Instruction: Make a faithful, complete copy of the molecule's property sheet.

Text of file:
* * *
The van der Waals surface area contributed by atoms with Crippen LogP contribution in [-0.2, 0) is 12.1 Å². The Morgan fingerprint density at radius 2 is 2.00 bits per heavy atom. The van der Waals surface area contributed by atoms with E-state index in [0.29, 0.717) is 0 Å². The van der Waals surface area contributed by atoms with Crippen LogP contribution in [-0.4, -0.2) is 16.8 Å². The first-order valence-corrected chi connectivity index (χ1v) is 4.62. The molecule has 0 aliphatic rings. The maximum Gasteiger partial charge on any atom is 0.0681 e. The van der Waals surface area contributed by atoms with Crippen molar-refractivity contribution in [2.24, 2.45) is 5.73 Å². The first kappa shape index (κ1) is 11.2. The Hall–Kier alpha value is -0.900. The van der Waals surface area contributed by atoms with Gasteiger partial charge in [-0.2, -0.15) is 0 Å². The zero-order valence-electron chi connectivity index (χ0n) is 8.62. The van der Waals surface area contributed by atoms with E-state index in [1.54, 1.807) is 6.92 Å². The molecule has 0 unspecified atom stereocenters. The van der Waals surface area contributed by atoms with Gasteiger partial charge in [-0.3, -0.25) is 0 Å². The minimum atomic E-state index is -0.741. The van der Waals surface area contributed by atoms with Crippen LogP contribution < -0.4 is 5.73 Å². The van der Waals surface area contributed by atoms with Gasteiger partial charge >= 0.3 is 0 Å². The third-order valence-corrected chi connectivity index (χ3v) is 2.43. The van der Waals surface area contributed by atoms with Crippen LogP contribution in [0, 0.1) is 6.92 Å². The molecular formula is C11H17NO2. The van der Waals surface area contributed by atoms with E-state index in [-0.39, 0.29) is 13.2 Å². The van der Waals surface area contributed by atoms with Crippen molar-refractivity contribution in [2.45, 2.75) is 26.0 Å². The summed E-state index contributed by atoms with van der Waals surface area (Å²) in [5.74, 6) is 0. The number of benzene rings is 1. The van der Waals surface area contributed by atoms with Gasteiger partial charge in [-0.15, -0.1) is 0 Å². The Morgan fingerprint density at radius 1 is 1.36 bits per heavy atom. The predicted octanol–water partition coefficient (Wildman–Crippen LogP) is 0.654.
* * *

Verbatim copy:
The van der Waals surface area contributed by atoms with Crippen LogP contribution in [-0.2, 0) is 12.1 Å². The Morgan fingerprint density at radius 2 is 2.00 bits per heavy atom. The van der Waals surface area contributed by atoms with E-state index in [0.29, 0.717) is 0 Å². The van der Waals surface area contributed by atoms with Crippen LogP contribution in [-0.4, -0.2) is 16.8 Å². The first-order valence-corrected chi connectivity index (χ1v) is 4.62. The molecule has 0 aliphatic rings. The maximum Gasteiger partial charge on any atom is 0.0681 e. The van der Waals surface area contributed by atoms with Crippen molar-refractivity contribution in [2.24, 2.45) is 5.73 Å². The first kappa shape index (κ1) is 11.2. The Hall–Kier alpha value is -0.900. The van der Waals surface area contributed by atoms with Gasteiger partial charge in [-0.2, -0.15) is 0 Å². The zero-order valence-electron chi connectivity index (χ0n) is 8.62. The van der Waals surface area contributed by atoms with E-state index in [1.54, 1.807) is 6.92 Å². The molecule has 0 unspecified atom stereocenters. The van der Waals surface area contributed by atoms with Gasteiger partial charge in [-0.3, -0.25) is 0 Å². The minimum atomic E-state index is -0.741. The van der Waals surface area contributed by atoms with Crippen LogP contribution < -0.4 is 5.73 Å². The van der Waals surface area contributed by atoms with Gasteiger partial charge >= 0.3 is 0 Å². The third-order valence-corrected chi connectivity index (χ3v) is 2.43. The van der Waals surface area contributed by atoms with Crippen LogP contribution in [0, 0.1) is 6.92 Å². The molecular formula is C11H17NO2. The van der Waals surface area contributed by atoms with E-state index in [-0.39, 0.29) is 13.2 Å². The van der Waals surface area contributed by atoms with Crippen molar-refractivity contribution in [2.45, 2.75) is 26.0 Å². The summed E-state index contributed by atoms with van der Waals surface area (Å²) in [5.74, 6) is 0. The number of benzene rings is 1. The van der Waals surface area contributed by atoms with Gasteiger partial charge in [-0.15, -0.1) is 0 Å². The Morgan fingerprint density at radius 1 is 1.36 bits per heavy atom. The predicted octanol–water partition coefficient (Wildman–Crippen LogP) is 0.654.